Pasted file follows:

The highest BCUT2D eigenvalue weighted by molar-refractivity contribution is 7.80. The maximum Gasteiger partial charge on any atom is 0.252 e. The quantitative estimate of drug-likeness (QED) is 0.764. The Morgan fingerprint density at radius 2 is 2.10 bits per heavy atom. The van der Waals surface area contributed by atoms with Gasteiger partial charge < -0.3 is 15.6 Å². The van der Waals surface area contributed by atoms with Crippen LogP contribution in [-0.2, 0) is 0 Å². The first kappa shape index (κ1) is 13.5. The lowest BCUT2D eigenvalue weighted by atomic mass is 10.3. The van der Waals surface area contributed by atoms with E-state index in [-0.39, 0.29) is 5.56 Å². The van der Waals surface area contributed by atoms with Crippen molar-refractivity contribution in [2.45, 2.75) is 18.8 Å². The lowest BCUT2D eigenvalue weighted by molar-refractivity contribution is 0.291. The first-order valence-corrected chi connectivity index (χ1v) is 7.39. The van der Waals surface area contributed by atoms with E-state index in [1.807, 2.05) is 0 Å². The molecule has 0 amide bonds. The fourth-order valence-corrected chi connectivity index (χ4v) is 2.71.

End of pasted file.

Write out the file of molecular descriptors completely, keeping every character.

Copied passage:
The highest BCUT2D eigenvalue weighted by molar-refractivity contribution is 7.80. The maximum Gasteiger partial charge on any atom is 0.252 e. The quantitative estimate of drug-likeness (QED) is 0.764. The Morgan fingerprint density at radius 2 is 2.10 bits per heavy atom. The van der Waals surface area contributed by atoms with Gasteiger partial charge < -0.3 is 15.6 Å². The van der Waals surface area contributed by atoms with Crippen LogP contribution in [-0.2, 0) is 0 Å². The first kappa shape index (κ1) is 13.5. The lowest BCUT2D eigenvalue weighted by atomic mass is 10.3. The van der Waals surface area contributed by atoms with E-state index in [-0.39, 0.29) is 5.56 Å². The van der Waals surface area contributed by atoms with Crippen molar-refractivity contribution in [2.45, 2.75) is 18.8 Å². The lowest BCUT2D eigenvalue weighted by molar-refractivity contribution is 0.291. The first-order valence-corrected chi connectivity index (χ1v) is 7.39. The van der Waals surface area contributed by atoms with E-state index in [1.807, 2.05) is 0 Å². The molecule has 0 amide bonds. The fourth-order valence-corrected chi connectivity index (χ4v) is 2.71.